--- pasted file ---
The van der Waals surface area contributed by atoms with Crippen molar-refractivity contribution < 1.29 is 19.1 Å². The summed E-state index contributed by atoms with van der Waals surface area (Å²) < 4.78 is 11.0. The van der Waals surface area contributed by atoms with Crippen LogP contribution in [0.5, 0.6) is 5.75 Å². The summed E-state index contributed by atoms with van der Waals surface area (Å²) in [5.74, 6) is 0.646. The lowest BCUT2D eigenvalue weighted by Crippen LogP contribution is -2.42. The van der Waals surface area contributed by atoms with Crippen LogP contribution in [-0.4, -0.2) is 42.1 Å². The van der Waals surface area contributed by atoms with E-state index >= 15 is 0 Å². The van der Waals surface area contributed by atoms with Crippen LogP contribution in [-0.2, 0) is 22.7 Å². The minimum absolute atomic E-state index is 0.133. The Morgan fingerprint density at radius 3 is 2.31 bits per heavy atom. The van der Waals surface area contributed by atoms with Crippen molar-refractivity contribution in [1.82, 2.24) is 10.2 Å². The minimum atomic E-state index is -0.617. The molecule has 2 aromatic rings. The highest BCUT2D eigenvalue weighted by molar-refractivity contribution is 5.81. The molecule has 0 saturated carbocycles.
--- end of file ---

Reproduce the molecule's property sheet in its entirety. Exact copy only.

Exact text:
The van der Waals surface area contributed by atoms with Crippen molar-refractivity contribution < 1.29 is 19.1 Å². The summed E-state index contributed by atoms with van der Waals surface area (Å²) < 4.78 is 11.0. The van der Waals surface area contributed by atoms with Crippen LogP contribution in [0.5, 0.6) is 5.75 Å². The summed E-state index contributed by atoms with van der Waals surface area (Å²) in [5.74, 6) is 0.646. The lowest BCUT2D eigenvalue weighted by Crippen LogP contribution is -2.42. The van der Waals surface area contributed by atoms with Crippen LogP contribution in [-0.4, -0.2) is 42.1 Å². The van der Waals surface area contributed by atoms with E-state index >= 15 is 0 Å². The van der Waals surface area contributed by atoms with Crippen LogP contribution in [-0.2, 0) is 22.7 Å². The minimum absolute atomic E-state index is 0.133. The Morgan fingerprint density at radius 3 is 2.31 bits per heavy atom. The van der Waals surface area contributed by atoms with Crippen molar-refractivity contribution in [1.82, 2.24) is 10.2 Å². The minimum atomic E-state index is -0.617. The molecule has 2 aromatic rings. The highest BCUT2D eigenvalue weighted by molar-refractivity contribution is 5.81. The molecule has 0 saturated carbocycles.